|author||Brad Bishop <firstname.lastname@example.org>||Thu Sep 12 13:41:52 2019 -0400|
|committer||Brad Bishop <email@example.com>||Thu Sep 19 16:23:29 2019 +0000|
meta-aspeed: g6: Adjust fit address 5b6780e981 changed the u-boot+env size and thus the same fit image address (512KiB) can be used on g6 as on the other aspeed SoCs. Refresh the initial u-boot patch rather than a new one because the original has not yet been accepted upstream. (From meta-aspeed rev: 6aa4aaf66f96acaf84a6c434ddfb3e142c087bf4) Change-Id: I5bcd6468f1578f7f820e3eeeec23d5b3756dca60 Signed-off-by: Brad Bishop <firstname.lastname@example.org>
The OpenBMC project can be described as a Linux distribution for embedded devices that have a BMC; typically, but not limited to, things like servers, top of rack switches or RAID appliances. The OpenBMC stack uses technologies such as Yocto, OpenEmbedded, systemd, and D-Bus to allow easy customization for your server platform.
sudo apt-get install -y git build-essential libsdl1.2-dev texinfo gawk chrpath diffstat
sudo dnf install -y git patch diffstat texinfo chrpath SDL-devel bitbake \ rpcgen perl-Thread-Queue perl-bignum perl-Crypt-OpenSSL-Bignum sudo dnf groupinstall "C Development Tools and Libraries"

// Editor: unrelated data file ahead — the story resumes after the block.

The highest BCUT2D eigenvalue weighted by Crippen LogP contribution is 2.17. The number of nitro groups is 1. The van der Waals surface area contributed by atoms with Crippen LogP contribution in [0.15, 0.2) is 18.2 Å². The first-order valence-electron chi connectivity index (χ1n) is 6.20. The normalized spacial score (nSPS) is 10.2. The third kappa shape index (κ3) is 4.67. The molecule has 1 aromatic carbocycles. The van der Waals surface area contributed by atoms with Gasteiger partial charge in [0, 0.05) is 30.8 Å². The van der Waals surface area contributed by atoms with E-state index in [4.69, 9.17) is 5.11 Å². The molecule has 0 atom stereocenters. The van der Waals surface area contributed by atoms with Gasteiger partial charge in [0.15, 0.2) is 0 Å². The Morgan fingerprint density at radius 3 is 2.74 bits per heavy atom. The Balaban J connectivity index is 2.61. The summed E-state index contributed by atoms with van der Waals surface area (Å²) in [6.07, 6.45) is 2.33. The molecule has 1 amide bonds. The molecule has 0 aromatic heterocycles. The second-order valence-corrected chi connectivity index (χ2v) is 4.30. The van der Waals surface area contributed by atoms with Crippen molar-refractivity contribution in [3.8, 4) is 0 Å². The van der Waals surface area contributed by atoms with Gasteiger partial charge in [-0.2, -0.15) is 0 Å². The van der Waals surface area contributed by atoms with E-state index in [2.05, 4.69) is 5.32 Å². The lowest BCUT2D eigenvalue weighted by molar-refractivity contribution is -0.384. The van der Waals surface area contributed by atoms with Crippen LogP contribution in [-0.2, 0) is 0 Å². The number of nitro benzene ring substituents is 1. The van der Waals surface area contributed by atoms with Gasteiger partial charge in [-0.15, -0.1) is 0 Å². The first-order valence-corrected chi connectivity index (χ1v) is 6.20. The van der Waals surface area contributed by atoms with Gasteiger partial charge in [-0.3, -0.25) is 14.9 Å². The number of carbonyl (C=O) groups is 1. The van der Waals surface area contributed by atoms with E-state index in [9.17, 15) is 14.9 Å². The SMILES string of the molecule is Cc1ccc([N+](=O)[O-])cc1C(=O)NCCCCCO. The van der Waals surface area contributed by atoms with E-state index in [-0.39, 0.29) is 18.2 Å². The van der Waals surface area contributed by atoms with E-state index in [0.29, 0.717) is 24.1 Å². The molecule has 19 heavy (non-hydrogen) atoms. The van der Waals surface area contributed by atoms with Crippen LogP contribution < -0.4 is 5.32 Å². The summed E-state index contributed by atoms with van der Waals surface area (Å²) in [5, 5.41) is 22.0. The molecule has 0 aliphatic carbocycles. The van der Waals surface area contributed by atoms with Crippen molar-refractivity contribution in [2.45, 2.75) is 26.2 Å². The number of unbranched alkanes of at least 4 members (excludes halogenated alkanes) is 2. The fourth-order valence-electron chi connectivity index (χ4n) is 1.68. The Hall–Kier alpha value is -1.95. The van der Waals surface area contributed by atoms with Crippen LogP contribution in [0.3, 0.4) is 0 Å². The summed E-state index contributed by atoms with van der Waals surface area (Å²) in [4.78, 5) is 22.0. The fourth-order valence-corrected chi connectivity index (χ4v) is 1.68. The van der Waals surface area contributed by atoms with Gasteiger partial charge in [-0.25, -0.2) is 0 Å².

git clone email@example.com:openbmc/openbmc.git cd openbmc
Any build requires an environment variable known as
TEMPLATECONF to be set to a hardware target. You can see all of the known targets with
find meta-* -name local.conf.sample. Choose the hardware target and then move to the next step. Additional examples can be found in the OpenBMC Cheatsheet
As an example target Palmetto
. openbmc-env bitbake obmc-phosphor-image
Additional details can be found in the docs repository.
Commits submitted by members of the OpenBMC GitHub community are compiled and tested via our Jenkins server. Commits are run through two levels of testing. At the repository level the makefile
make check directive is run. At the system level, the commit is built into a firmware image and run with an arm-softmmu QEMU model against a barrage of CI tests.
Commits submitted by non-members do not automatically proceed through CI testing. After visual inspection of the commit, a CI run can be manually performed by the reviewer.
Support of additional hardware and software packages is always welcome. Please follow the contributing guidelines when making a submission. It is expected that contributions contain test cases.
Issues are managed on GitHub. It is recommended you search through the issues before opening a new one.
Features In Progress
Features Requested but need help
Dive deeper into OpenBMC by opening the docs repository.